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              Epidemiology of pain and relation to psychiatric disorders.

              Chronic pain is a common pain condition. Some psychiatric disorders, such as anxiety and depression, are also common in the general population. Epidemiological studies found that some psychiatric disorders are more commonly found among persons with chronic pain (e.g., headache, back pain) than those without chronic pain. Why those psychiatric disorders co-occur with chronic pain, however, is not well understood. Further, studies demonstrated that some psychiatric disorders, such as depression, increase the risk of chronic pain as well as its persistence. It is also recognized that chronic pain has a negative impact on the persistence of psychiatric disorders. The observations from clinical studies suggest that chronic pain is not a common comorbidity among individuals with other psychiatric disorders, such as dementia and schizophrenia. It is not clear if this is a consequence of any specific biological mechanism, or methodology problems in the studies. This paper provides an overview on the distribution of chronic pain and psychiatric disorders, followed by a review of studies that have demonstrated the association between psychiatric disorders and chronic pain.
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                Author and article information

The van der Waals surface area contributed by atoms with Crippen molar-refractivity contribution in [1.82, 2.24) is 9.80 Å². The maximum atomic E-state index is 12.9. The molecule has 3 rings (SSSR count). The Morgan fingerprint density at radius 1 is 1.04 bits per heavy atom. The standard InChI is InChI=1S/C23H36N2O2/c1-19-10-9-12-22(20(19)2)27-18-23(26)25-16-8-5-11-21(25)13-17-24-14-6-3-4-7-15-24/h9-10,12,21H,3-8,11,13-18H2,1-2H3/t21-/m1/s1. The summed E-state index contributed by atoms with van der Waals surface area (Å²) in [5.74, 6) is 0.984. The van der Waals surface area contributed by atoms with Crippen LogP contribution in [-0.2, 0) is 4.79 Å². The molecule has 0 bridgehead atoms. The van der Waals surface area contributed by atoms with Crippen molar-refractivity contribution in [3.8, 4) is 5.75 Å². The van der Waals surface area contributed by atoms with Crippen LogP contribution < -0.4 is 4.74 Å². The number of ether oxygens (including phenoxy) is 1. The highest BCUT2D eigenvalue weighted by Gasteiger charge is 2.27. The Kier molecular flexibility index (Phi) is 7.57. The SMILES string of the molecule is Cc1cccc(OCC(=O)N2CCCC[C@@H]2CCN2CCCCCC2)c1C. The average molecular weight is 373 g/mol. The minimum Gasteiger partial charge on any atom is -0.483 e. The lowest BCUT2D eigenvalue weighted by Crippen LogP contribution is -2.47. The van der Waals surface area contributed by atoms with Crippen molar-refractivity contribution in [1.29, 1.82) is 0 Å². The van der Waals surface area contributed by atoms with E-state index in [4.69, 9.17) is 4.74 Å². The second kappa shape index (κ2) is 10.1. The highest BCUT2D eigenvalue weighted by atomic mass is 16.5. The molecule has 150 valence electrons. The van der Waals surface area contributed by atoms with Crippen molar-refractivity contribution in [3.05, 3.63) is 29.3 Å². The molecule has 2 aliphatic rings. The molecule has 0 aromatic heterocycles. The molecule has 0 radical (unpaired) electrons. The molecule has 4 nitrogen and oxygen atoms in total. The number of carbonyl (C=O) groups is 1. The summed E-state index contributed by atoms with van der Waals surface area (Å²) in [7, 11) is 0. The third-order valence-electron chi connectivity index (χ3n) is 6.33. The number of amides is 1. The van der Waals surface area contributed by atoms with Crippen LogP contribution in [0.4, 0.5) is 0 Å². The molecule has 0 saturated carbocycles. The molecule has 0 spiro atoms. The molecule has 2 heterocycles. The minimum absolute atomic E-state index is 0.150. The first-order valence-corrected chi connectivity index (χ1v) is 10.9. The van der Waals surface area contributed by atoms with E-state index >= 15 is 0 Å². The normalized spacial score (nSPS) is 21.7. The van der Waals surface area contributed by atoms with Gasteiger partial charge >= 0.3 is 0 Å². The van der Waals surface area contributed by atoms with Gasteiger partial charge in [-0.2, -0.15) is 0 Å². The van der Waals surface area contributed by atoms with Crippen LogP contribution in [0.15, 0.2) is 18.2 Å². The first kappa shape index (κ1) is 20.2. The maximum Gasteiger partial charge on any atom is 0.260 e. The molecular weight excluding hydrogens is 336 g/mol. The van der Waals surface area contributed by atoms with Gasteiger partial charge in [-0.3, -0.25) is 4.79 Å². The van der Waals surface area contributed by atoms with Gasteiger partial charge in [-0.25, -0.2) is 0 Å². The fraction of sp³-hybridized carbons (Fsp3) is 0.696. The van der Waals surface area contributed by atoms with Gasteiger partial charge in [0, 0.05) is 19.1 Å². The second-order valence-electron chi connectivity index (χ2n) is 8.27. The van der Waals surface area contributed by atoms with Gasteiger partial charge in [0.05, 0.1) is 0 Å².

Journal
                J Pain Res
                J Pain Res
                Journal of Pain Research
                Journal of Pain Research
                Dove Medical Press
                1178-7090
                2018
                22 December 2017
                : 11
                : 37-40
                Affiliations
                [1 ]Central Arkansas Veterans Healthcare System, Little Rock, AR, USA
                [2 ]Department of Pharmacy, Albany Stratton VA Medical Center, Albany, NY, USA
                [3 ]Research and Network Development, Boston Pain Care, Waltham, MA, USA
                [4 ]Public Health and Community Medicine, Tufts University School of Medicine, Boston, MA, USA
                [5 ]Department of Public Health and Community Medicine, Tufts University School of Medicine, Boston, MA, USA
                [6 ]Scientific and Clinical Affairs, Remitigate, LLC, Delmar, NY, USA
                Author notes
                Correspondence: Jeffrey Fudin, Scientific and Clinical Affairs, Remitigate LLC, 357 Delaware Avenue, #124, Delmar, NY 12054, USA, Tel +1 518 558 5651, Email jeffrey.fudin@ 123456remitigate.com
                Article
                jpr-11-037
                10.2147/JPR.S144560
                5743122
                © 2018 Dragic et al. This work is published and licensed by Dove Medical Press Limited

                The full terms of this license are available at https://www.dovepress.com/terms.php and incorporate the Creative Commons Attribution – Non Commercial (unported, v3.0) License ( http://creativecommons.org/licenses/by-nc/3.0/). By accessing the work you hereby accept the Terms. Non-commercial uses of the work are permitted without any further permission from Dove Medical Press Limited, provided the work is properly attributed.